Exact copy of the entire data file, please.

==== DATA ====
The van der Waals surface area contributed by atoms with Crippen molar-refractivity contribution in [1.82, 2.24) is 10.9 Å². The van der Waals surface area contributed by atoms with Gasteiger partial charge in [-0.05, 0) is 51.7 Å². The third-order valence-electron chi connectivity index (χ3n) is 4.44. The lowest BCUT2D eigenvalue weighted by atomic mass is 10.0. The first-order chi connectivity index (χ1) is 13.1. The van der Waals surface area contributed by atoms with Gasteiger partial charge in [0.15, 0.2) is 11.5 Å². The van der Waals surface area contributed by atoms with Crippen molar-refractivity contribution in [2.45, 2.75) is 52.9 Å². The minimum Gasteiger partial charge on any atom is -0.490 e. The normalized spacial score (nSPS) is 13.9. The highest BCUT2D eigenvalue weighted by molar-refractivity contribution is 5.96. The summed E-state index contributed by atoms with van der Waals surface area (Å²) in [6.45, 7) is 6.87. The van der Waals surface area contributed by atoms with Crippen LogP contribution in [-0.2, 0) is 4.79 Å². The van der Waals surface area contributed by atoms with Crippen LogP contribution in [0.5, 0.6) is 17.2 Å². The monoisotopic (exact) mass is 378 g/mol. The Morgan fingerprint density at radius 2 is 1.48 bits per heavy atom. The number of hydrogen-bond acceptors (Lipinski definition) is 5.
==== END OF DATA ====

The van der Waals surface area contributed by atoms with Crippen molar-refractivity contribution in [1.82, 2.24) is 10.9 Å². The van der Waals surface area contributed by atoms with Gasteiger partial charge in [-0.05, 0) is 51.7 Å². The third-order valence-electron chi connectivity index (χ3n) is 4.44. The lowest BCUT2D eigenvalue weighted by atomic mass is 10.0. The first-order chi connectivity index (χ1) is 13.1. The van der Waals surface area contributed by atoms with Gasteiger partial charge in [0.15, 0.2) is 11.5 Å². The van der Waals surface area contributed by atoms with Crippen molar-refractivity contribution in [2.45, 2.75) is 52.9 Å². The minimum Gasteiger partial charge on any atom is -0.490 e. The normalized spacial score (nSPS) is 13.9. The highest BCUT2D eigenvalue weighted by molar-refractivity contribution is 5.96. The summed E-state index contributed by atoms with van der Waals surface area (Å²) in [6.45, 7) is 6.87. The van der Waals surface area contributed by atoms with Crippen LogP contribution in [-0.2, 0) is 4.79 Å². The van der Waals surface area contributed by atoms with Crippen LogP contribution in [0.5, 0.6) is 17.2 Å². The monoisotopic (exact) mass is 378 g/mol. The Morgan fingerprint density at radius 2 is 1.48 bits per heavy atom. The number of hydrogen-bond acceptors (Lipinski definition) is 5.